Thursday, June 18, 2015

Subtle Bodies by Norman Rush

They were a clique at college, a group of boys trying to learn how to become men.  They were self-indulgent and condescending but built real friendships that have lasted for decades.  There were women and marriages, children and political disagreements along the way but the group gave them their first self-explanation and has remained with them, echoing down the years.

Now their leader, Douglas, has been killed in an accident, and the group is called together to come to his memorial.  Douglas has become the most famous of the group although no one is sure exactly what he does.  There is talk of him authenticating documents.  Rumors say intelligence agencies all over the globe are interested in his work.  He also married one of the world's great beauties, a European woman named Ida.

The group comes together for a sad reunion.  We see the events through the eyes of Ned and Nina who have come from the West.  Ned spends his time organizing for peace while Nina's main occupation is getting pregnant and having Ned's baby.  She is determined to advocate for Ned and helps him see the world and his old friends through a prism of understanding and acceptance.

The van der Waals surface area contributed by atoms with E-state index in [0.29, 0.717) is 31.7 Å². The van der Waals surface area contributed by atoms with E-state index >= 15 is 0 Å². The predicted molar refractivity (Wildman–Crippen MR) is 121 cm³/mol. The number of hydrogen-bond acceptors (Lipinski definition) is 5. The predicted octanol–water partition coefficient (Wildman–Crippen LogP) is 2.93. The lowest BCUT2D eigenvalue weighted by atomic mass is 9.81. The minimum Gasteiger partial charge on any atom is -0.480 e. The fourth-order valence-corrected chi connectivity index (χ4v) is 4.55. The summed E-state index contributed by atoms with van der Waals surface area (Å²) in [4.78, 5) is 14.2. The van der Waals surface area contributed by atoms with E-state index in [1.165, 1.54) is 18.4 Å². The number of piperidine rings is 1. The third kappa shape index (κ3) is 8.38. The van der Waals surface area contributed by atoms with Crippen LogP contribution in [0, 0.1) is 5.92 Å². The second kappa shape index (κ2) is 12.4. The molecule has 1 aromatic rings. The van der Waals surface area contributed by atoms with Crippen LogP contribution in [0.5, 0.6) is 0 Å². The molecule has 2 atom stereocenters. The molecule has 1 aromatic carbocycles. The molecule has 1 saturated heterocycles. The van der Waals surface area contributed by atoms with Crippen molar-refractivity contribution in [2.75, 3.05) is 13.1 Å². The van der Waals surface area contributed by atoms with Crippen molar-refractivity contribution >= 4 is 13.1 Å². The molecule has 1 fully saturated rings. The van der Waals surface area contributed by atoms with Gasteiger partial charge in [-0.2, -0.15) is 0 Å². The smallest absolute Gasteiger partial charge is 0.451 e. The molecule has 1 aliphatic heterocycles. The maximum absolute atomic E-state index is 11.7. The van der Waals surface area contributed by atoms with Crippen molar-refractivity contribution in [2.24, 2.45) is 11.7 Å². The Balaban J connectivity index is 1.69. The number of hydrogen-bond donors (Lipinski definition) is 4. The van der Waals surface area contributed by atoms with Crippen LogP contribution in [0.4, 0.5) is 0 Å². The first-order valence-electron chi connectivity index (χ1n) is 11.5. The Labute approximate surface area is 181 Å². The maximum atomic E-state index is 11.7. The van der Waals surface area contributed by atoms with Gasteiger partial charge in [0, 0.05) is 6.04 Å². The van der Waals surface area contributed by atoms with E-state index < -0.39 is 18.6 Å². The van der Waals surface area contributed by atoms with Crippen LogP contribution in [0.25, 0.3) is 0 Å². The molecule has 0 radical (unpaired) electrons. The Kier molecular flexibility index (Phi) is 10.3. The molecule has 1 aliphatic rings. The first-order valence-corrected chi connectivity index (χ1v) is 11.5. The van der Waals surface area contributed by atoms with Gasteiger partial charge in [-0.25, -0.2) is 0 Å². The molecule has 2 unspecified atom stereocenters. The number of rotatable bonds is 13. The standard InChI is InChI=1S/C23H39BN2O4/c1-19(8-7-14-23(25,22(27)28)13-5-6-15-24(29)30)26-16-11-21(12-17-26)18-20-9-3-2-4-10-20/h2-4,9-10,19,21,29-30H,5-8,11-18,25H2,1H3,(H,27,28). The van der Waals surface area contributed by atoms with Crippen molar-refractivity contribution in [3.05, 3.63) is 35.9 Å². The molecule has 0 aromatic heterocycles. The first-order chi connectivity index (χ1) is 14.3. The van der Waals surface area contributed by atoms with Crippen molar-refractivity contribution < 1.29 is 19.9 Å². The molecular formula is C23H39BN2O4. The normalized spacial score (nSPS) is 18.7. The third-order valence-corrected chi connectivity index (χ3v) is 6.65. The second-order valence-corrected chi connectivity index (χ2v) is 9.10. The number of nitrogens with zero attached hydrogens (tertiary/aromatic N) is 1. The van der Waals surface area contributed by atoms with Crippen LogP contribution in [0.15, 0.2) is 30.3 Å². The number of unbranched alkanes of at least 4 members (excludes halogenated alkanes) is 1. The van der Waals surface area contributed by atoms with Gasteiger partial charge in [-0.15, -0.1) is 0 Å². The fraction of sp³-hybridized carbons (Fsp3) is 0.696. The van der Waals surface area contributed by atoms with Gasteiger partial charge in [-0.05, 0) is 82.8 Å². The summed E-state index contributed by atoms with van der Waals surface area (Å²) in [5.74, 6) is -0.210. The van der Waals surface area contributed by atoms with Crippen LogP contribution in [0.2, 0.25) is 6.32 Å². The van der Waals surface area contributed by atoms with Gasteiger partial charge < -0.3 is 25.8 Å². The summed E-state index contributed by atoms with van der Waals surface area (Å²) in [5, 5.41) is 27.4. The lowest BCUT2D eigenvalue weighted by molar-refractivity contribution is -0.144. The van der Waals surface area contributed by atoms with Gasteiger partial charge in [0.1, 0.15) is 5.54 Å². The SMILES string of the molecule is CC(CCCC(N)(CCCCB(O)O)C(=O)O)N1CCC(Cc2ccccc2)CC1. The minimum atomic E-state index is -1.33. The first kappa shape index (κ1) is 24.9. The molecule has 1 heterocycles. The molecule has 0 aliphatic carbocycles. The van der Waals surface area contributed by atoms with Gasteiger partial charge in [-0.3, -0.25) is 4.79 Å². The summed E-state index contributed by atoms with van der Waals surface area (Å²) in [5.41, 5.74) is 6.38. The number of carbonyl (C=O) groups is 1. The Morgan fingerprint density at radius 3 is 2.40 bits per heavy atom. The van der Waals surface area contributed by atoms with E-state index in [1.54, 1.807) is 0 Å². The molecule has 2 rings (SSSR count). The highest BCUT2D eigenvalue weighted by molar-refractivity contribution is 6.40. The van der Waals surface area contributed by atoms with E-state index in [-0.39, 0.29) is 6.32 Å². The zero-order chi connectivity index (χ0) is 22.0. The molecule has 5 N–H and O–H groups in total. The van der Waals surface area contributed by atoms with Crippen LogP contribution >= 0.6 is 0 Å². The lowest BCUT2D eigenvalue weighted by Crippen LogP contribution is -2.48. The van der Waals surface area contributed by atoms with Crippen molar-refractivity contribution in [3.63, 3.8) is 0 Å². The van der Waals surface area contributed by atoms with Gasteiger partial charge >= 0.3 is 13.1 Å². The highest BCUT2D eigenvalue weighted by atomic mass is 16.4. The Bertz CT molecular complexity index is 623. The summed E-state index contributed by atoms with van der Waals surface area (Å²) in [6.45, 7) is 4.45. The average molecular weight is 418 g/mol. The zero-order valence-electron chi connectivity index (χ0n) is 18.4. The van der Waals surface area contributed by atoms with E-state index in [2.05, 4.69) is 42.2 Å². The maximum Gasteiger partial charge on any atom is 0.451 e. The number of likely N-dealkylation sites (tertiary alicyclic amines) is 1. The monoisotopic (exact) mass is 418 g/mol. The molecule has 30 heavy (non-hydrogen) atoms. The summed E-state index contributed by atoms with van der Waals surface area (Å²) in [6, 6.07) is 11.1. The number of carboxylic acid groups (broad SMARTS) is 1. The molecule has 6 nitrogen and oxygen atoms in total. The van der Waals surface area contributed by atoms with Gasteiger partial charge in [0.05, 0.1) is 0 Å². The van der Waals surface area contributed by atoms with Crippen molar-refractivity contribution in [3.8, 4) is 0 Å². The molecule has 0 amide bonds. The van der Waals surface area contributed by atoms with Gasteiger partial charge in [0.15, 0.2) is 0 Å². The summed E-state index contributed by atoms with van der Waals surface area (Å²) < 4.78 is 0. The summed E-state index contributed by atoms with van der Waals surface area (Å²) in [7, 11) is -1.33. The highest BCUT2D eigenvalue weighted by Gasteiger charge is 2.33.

Norman Rush has written several highly-acclaimed novels, including Mortals and Mating.  His ability to write dialogue so that the reader gets the personality of the character speaking is renowned and that ability is found in this novel as well.  It takes the reader on an exploration of friendship and how it changes and morphs over the years.  What do we owe the friends of our youth who helped us become the people we are?  This book is recommended for readers of literary fiction.

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